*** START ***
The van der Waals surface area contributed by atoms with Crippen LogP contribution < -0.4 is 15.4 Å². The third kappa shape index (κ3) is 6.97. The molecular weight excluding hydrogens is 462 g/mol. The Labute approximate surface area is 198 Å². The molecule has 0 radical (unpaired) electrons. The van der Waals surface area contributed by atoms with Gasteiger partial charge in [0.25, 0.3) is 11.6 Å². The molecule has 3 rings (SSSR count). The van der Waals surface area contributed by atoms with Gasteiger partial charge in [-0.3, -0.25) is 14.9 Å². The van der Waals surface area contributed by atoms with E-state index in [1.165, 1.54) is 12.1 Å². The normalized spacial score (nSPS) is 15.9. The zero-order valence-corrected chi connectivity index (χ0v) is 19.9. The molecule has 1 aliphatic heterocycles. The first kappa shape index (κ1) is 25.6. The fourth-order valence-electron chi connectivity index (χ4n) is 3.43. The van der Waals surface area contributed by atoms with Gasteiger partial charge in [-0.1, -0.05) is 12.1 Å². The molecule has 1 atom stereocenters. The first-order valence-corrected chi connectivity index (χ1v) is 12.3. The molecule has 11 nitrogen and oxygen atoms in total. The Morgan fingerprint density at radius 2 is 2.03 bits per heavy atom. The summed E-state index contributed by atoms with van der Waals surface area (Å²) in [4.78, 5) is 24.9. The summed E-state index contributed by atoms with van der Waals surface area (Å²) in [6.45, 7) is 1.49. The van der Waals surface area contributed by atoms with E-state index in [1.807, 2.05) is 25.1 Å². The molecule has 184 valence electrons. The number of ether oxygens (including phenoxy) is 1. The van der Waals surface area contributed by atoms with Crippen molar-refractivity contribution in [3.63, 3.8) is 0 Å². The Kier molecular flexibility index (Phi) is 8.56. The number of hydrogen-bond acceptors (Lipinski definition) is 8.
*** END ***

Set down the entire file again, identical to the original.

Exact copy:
The van der Waals surface area contributed by atoms with Crippen LogP contribution < -0.4 is 15.4 Å². The third kappa shape index (κ3) is 6.97. The molecular weight excluding hydrogens is 462 g/mol. The Labute approximate surface area is 198 Å². The molecule has 0 radical (unpaired) electrons. The van der Waals surface area contributed by atoms with Gasteiger partial charge in [0.25, 0.3) is 11.6 Å². The molecule has 3 rings (SSSR count). The van der Waals surface area contributed by atoms with Gasteiger partial charge in [-0.3, -0.25) is 14.9 Å². The van der Waals surface area contributed by atoms with E-state index in [1.165, 1.54) is 12.1 Å². The normalized spacial score (nSPS) is 15.9. The zero-order valence-corrected chi connectivity index (χ0v) is 19.9. The molecule has 1 aliphatic heterocycles. The first kappa shape index (κ1) is 25.6. The fourth-order valence-electron chi connectivity index (χ4n) is 3.43. The van der Waals surface area contributed by atoms with Gasteiger partial charge in [-0.1, -0.05) is 12.1 Å². The molecule has 1 atom stereocenters. The first-order valence-corrected chi connectivity index (χ1v) is 12.3. The molecule has 11 nitrogen and oxygen atoms in total. The Morgan fingerprint density at radius 2 is 2.03 bits per heavy atom. The summed E-state index contributed by atoms with van der Waals surface area (Å²) in [4.78, 5) is 24.9. The summed E-state index contributed by atoms with van der Waals surface area (Å²) in [6.45, 7) is 1.49. The van der Waals surface area contributed by atoms with E-state index in [1.807, 2.05) is 25.1 Å². The molecule has 184 valence electrons. The number of ether oxygens (including phenoxy) is 1. The van der Waals surface area contributed by atoms with Crippen molar-refractivity contribution in [3.63, 3.8) is 0 Å². The Kier molecular flexibility index (Phi) is 8.56. The number of hydrogen-bond acceptors (Lipinski definition) is 8.